8. The head-end chip of claim 7, in which the power control circuit and the microphone bus master circuit are configured to access the shared bus through a time division multiplexing (TDM) scheme.

9. The head-end chip of claim 8, in which the microphone bus master circuit is configured to generate a synchronization signal for coordinating the array of digital microphones according to the TDM scheme.

10. The head-end chip of claim 8, in which the second time period is further multiplexed into portions for each digital microphone of the array of digital microphones to transmit data on the shared bus.

11. The head-end chip of claim 7, in which the low-voltage signaling scheme operates at a voltage lower than the supply voltage.

12. The head-end chip of claim 7, in which the microphone bus master circuit comprises a microphone control circuit.

13. The head-end chip of claim 12, in which the microphone control circuit is configured to adjust a gain setting of each digital microphone of the array of digital microphones to perform beamforming through a control signal transmitted during the third time period.

14. The head-end chip of claim 12, in which the microphone control circuit is configured to: power down at least one digital microphone of the array of digital microphones; and power up at least one digital microphone of the array of digital microphones when a wake signal is received.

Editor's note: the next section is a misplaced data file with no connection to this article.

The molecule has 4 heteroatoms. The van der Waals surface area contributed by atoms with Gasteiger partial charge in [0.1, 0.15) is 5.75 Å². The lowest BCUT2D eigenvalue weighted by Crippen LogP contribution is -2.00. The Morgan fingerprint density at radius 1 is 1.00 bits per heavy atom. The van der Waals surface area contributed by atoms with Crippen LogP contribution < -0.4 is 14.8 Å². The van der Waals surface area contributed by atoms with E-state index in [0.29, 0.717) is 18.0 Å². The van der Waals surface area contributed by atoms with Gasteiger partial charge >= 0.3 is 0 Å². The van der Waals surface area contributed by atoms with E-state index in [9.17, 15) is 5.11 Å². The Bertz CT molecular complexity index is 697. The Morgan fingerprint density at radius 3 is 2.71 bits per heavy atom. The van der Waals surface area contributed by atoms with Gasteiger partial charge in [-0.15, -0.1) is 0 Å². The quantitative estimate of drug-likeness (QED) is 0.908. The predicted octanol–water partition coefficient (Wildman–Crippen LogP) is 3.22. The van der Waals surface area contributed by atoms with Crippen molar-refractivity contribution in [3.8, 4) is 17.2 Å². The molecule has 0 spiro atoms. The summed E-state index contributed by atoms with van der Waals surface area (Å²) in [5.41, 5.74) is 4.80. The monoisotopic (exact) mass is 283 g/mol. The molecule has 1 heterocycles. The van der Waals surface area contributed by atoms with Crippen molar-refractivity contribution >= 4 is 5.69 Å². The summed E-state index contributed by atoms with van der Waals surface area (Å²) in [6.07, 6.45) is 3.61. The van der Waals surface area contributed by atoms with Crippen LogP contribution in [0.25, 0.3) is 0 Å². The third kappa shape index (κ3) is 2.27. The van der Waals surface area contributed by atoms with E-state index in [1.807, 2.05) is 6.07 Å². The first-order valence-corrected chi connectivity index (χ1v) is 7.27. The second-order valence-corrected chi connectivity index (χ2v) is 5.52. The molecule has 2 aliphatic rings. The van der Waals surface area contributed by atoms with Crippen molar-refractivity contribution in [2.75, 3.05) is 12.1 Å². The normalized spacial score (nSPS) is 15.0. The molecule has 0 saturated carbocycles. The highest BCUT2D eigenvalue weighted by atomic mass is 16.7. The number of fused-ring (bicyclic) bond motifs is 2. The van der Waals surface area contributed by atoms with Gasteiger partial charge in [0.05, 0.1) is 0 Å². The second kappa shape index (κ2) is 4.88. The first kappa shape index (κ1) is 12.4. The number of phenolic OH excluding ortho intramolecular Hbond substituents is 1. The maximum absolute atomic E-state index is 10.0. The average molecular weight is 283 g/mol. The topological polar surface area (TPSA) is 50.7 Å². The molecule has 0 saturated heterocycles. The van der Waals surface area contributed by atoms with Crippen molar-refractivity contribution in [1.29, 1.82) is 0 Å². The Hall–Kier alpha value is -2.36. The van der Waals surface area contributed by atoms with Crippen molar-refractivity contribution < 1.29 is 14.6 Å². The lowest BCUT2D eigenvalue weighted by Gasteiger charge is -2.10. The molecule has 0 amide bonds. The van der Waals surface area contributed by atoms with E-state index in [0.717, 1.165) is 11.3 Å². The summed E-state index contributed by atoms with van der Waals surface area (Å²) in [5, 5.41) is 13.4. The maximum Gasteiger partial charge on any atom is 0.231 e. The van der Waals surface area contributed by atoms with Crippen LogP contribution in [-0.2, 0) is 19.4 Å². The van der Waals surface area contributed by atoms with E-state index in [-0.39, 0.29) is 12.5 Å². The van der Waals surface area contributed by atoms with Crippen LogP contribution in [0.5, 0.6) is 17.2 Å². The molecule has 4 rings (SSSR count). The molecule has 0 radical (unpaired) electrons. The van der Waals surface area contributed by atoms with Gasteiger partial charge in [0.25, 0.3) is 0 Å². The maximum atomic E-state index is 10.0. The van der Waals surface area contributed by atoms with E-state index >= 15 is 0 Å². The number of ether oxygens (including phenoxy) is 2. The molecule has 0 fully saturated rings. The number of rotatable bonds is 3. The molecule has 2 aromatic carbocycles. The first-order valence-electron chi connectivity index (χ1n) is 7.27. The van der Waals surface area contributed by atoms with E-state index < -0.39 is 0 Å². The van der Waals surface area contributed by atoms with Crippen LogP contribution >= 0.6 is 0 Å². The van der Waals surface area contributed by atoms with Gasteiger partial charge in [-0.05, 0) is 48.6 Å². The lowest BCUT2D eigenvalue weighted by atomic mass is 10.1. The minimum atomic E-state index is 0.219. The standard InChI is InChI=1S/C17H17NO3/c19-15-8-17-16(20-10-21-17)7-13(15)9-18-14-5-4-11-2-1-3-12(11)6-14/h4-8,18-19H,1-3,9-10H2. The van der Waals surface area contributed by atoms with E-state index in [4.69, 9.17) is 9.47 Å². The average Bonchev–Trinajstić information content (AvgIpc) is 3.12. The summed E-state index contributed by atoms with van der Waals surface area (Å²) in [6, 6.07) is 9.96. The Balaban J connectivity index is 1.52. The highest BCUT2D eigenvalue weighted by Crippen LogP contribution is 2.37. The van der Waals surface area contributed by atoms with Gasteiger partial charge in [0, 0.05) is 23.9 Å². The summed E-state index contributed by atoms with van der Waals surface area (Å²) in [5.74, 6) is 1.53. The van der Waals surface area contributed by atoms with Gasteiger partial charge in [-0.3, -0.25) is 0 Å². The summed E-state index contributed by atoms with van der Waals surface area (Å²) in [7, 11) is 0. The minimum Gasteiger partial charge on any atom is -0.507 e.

15. An apparatus, comprising: a shared bus; an array of digital microphones coupled to the shared bus; a power supply coupled to the shared bus for powering the array of digital microphones, wherein the power supply is multiplexed on the shared bus; and a head-end chip, comprising: a power control module configured to communicate a transmitted signal onto the shared bus during a first time period, in which the transmitted signal provides power to the array of digital microphones; a bus master module configured to receive data from the array of digital microphones on the shared bus during a second time period and to transmit control signals to the array of digital microphones during the third time period wherein the control signals synchronize timing of data transfer from each of the array of digital microphones during the second time period; controlling the array of digital microphones through the shared bus during the third time period; and adjusting a gain setting to increase or decrease a gain of each digital microphone of the array of digital microphones to perform beamforming through a control signal transmitted during the third time period; and a data processing module configured to decode the received data according to a low-voltage signaling scheme operating at a voltage lower than the transmitted signal.